From a distance, you wouldn’t suspect that the rugged peaks and desert flats of the Guadalupe Mountains are a national park filled with grassy meadows, maple and pine forests — and a birder’s paradise
Guadalupe Mountains National Park, designated in September 1972, is many things. It’s a beautiful 86,416-acre oasis, an island in the desert. Some say it is the most beautiful spot in Texas. If you sit on top of Guadalupe Peak, at 8,749 feet, the highest point in Texas, you’ll probably agree. It’s also a safe haven for wildlife and plants, and it has much to offer in the way of trails for hiking and exploring. It can also be a very windy destination. Most important to me, it is the place where I found my husband — Mike and I met on the top of Texas in 1997.
Guadalupe Peak Trail may look like a daunting climb, but it’s one of those hikes where it seems like no time at all has passed before you’re standing on top. Although the hike is not above the tree line, much of the 3,000-foot elevation gain offers outstanding views of the surrounding mountains, deserts and plains.
A memorial marker stands on the summit, placed there by American Airlines on the centennial of the Butterfield Overland Mail Trail. Carrying passengers and U.S. mail, the Butterfield Stage Line passed near this site for the first time on September 29, 1858, en route to San Francisco. The memorial proclaims that it is “dedicated to the airmen who, like the stage drivers before them, challenged the elements through this pass.”
The Guadalupe Mountains are remote, even by west Texas standards.
The range extends 50 miles, running north to south and straddling the Texas–New Mexico border. Formed beneath an inland sea 260 to 270 million years ago, the Guadalupe peaks that rise nearly 9,000 feet into the heavens were an ancient reef. Geologists from around the world come here to see one of the world’s best examples of Middle Permian geology.
Congress designated nearly 47,000 acres (more than half of the park) as wilderness, and it is the largest wilderness area in Texas. Backpacking is a great way to experience the Guadalupes, but the hard part is the lack of water. You have to carry all the water you’ll need. Day hikes are easier.
If you have the time and the legs, I recommend a hike along the 8.4-mile-round-trip Permian Reef Trail. It ascends 2,000 feet and offers much in the way of fossils. If you hike the steeper trail to Guadalupe Peak, also an 8.4-mile round-trip, you’ll see many of the same kinds of fossils. Hike the less strenuous McKittrick Canyon, 2.4 miles one way, and you’ll see travertine dams along the creek and lots of Texas madrone with bright-red berries. Keep your eyes open for all sorts of treasures.
In the fall, usually around late October, red, orange and yellow bigtooth maples line many of the trails. Anytime of the year, a hike in the canyon reveals sotol, which is similar to some yuccas but a member of the lily family, as well as Faxon yucca, also called Spanish bayonet because of its stiff, pointy leaves. We also saw prickly pear cactus, cholla, agave, chinkapin oak and the awesome alligator juniper, named for its checkered bark.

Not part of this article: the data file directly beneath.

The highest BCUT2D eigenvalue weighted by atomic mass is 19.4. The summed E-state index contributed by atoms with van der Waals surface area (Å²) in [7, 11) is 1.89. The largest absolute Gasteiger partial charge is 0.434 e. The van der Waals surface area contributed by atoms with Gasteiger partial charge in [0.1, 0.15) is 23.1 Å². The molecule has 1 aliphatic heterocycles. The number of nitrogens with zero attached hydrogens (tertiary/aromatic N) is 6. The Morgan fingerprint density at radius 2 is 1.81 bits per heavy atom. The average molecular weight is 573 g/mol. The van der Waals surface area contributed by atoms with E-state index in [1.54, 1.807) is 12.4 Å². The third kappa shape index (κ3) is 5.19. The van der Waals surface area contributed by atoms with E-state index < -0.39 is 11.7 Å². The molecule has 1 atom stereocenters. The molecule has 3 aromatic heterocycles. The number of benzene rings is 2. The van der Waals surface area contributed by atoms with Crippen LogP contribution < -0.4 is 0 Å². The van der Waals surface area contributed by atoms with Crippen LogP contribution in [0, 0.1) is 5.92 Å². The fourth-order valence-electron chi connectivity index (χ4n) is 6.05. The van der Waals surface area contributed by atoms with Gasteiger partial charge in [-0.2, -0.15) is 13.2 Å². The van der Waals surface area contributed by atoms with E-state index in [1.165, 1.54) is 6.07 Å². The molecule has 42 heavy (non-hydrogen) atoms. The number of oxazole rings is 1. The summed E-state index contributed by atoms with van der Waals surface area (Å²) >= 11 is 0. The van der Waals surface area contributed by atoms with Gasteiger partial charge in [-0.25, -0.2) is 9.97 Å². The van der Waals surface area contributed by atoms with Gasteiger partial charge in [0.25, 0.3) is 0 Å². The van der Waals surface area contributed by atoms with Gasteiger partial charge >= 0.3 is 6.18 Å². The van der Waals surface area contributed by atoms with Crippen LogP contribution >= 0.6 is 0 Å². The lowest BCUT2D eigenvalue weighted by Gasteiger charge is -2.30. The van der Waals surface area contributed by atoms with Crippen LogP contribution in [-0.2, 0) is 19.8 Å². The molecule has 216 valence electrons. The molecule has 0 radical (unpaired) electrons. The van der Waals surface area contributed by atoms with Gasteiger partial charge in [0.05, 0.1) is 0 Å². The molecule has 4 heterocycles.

We picnicked near the old Pratt Cabin, built in the early 1930s, and were amazed at the mostly stone building, especially the limestone roof. Volunteers open the cabin on occasion for a peek inside, so check with park officials to see if the cabin is open during your visit.
The park has 58 known mammal inhabitants, including elk, and more than 260 kinds of birds, including wild turkeys and turkey vultures. Eight species of amphibians and 44 kinds of reptiles make their home in the park, including the red-spotted toad, collared lizard and three species of horned lizards. Be cautious of tarantulas and western diamondback rattlesnakes, and give them the respect they deserve. The snakes try to avoid people, and tarantulas are slow-moving and nearsighted, and thereby easy to avoid.
Upon arriving in the park, Mike and I always walk the Pinery Trail. It’s a great little hike where visitors can learn about native plants and how ancient people used them. For example, consider rhus microphylla, also known as littleleaf sumac. It’s a shrub that grows in the area and is about 10 to 15 feet high. A member of the cashew family, in which poison ivy belongs, the plant has some surprising uses. What I didn’t know is that some people make refreshing drinks from the globular reddish-orange fruits. After the fruits are steeped in water for 30 minutes and sweetened with honey, the liquid is poured over ice to make a sort of lemonade, or more properly, rhus-ade. Hot tea brewed from the fruit is said to bring relief for sore throats.
We always visit the ruins of the Pinery or the Pine Spring Stage, located at 5,534 feet atop Guadalupe Pass. Built of local limestone in 1858, it was the highest station on the Butterfield Overland Mail Trail, which stretched from St. Louis to San Francisco. The stagecoaches that stopped here traveled an average of 5 miles an hour around the clock and averaged 120 miles a day. The Butterfield contract made semiweekly runs, covering 2,800 miles in no more than 25 days. The line was abandoned in 1859, after 11 months of service, when it was shifted to the Davis Mountain Route.